Criminal Justice Section members should pay close attention to rapidly developing guidance from state and federal courts concerning COVID-19. The most recent guidance is summarized below, and the relevant orders are linked. Please also check with your local courts to track developments affecting you and your clients; as of 11:00 a.m. Monday, March 16, 2020, 16 counties were reporting court closings and/or advisories.
EFFECTIVE MONDAY, MARCH 16, 2020, for 30 days, Chief Justice Beasley ordered the rescheduling of District and Superior Court proceedings calendared between March 16 and April 16. No District or Superior Court matters can be added to the calendar during the 30-day period either.
Individual judges presiding over criminal proceedings may take actions with respect to their cases that are lawful and consistent with the WDNC order, taking into account criminal defendants’ right to a speedy trial and the application of that right to defendants who are detained pending trial
The time period of any continuances granted under the order will be excluded under the Speedy Trial Act
To reduce the possibility of exposure:
The U.S. Marshal’s Service is directed to immediately remove any ill detainees from the courthouse
Judges will stagger court hearings as much as possible
Magistrate Judge hearings will be moved to larger courtrooms
Magistrate Judges will use After Hours Warrants procedures and will continue to develop the capability to use Skype for initial appearances
Settlement conferences and non-evidentiary proceedings will be conducted by Skype
Court employees experiencing symptoms are to remain at home on leave or telework
Although not specifically stated, criminal case proceedings will continue
The following persons shall not enter any U.S. Courthouse or U.S. Probation Office, without the prior permission of the Chief Judge:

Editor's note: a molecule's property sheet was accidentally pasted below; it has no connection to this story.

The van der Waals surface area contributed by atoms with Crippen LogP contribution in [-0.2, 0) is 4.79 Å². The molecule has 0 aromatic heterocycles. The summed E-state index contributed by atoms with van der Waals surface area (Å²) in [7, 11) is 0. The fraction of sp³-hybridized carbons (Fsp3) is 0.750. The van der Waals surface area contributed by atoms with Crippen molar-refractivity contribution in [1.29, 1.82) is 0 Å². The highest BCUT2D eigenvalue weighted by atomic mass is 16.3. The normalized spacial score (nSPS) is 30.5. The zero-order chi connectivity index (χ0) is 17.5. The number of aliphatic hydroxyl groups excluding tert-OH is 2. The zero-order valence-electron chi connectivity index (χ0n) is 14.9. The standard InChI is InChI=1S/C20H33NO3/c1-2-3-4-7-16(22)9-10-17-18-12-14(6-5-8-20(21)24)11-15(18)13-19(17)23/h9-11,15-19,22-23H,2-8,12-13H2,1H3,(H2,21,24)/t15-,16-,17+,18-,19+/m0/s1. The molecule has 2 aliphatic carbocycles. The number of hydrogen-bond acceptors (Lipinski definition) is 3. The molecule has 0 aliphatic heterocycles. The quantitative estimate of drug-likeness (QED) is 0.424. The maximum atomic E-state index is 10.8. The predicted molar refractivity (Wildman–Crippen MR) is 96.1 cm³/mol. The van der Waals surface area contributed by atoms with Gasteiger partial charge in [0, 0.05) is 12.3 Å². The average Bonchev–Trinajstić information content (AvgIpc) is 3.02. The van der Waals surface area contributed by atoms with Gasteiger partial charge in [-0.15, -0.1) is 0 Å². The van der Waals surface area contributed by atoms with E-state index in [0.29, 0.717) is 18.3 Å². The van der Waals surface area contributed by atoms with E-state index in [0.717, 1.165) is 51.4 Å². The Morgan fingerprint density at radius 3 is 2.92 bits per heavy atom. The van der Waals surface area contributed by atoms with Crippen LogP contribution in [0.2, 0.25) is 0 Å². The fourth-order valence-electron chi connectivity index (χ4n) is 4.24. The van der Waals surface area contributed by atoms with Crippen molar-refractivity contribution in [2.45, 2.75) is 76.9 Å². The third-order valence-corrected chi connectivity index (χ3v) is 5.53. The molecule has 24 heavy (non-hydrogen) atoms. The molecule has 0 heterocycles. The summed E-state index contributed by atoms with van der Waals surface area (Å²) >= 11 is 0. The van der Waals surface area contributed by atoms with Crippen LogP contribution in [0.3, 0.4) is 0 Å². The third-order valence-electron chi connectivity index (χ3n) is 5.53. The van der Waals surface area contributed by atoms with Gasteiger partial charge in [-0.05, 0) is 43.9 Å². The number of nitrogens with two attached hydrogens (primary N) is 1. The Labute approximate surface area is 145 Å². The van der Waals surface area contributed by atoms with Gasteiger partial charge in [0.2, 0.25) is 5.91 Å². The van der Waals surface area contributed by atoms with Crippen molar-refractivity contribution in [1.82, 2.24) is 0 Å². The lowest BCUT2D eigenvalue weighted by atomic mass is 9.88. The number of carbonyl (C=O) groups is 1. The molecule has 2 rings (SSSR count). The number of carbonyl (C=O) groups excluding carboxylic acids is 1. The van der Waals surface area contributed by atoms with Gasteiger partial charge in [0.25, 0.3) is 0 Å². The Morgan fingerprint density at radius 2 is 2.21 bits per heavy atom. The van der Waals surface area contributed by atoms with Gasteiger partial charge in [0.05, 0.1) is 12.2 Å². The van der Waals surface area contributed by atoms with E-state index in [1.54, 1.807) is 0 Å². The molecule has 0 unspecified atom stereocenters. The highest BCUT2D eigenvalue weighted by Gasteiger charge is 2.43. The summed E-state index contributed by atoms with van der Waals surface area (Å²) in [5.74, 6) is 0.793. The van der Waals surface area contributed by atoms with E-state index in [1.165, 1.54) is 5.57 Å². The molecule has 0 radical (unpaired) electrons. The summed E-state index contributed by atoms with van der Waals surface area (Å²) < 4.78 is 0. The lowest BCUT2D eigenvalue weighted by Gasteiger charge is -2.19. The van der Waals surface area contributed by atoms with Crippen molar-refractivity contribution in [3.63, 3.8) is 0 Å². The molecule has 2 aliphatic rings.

Anyone who, within the last 14 days, traveled:
To China, South Korea, Japan, Italy, Iran, or Egypt
To the State of Washington
To New Rochelle, New York
To any other country or region that is the subject of a Level 3 Travel Health Notice issued by the CDC;
Anyone who resides or has had close contact with someone who falls within the descriptions above;
Anyone displaying symptoms of COVID-19, including fever, cough, or shortness of breath;
Anyone diagnosed with, or having had contact with anyone diagnosed with, COVID-19; and
Anyone who has been asked to self-quarantine
Any attorney that is scheduled to appear before a judge in the EDNC but cannot due to the restrictions above should contact the judge’s case manager
NC State and Federal Prisons
There has been a great deal of reporting about the fact that COVID-19 poses a particular threat to inmates, who are confined in close quarters with others and lack the same access to soap, hand sanitizer, and social distance as those at liberty. Indeed, China, Iran, and Italy have reportedly struggled to address the spread of COVID-19 in prison populations. I have not yet seen a specific plan for combatting COVID-19 in North Carolina’s state jails and prisons, but one hopes that such a plan is forthcoming. The U.S. Bureau of Prisons has published a COVID-19 Action Plan, available here.
The key components are:
Social visits are suspended for 30 days
BOP will allow for additional inmate telephone calls (500 minutes per month instead of 300)
Legal visits are suspended for 30 days, although case-by-case accommodation will be made and confidential legal calls will be allowed
Attorneys seeking an in-person visit with their client or a confidential call should contact the institution Executive Assistant
All inmate facility transfers will be suspended for 30 days, with certain exceptions
BOP will implement nationwide modified operations to maximize social distancing
Finally, because of the increased risks associated with COVID-19 in prisons, I have heard that at least one federal judge has varied downward from a prison term to a term of house arrest plus probation. That may be something for defense counsel to consider requesting at sentencing during this pandemic.
UPDATE: March 17, 2020
In yesterday’s Judicial Updates on COVID-19 post, I wrote that I had not yet seen a plan for combatting COVID-19 in North Carolina’s jails and prisons. Now I have. Effective March 16, the North Carolina Correctional System implemented a number of policies to limit the spread of COVID-19. Jamie Markham at the UNC School of Government posted an excellent rundown of the new policies and procedures. You can find his posthere.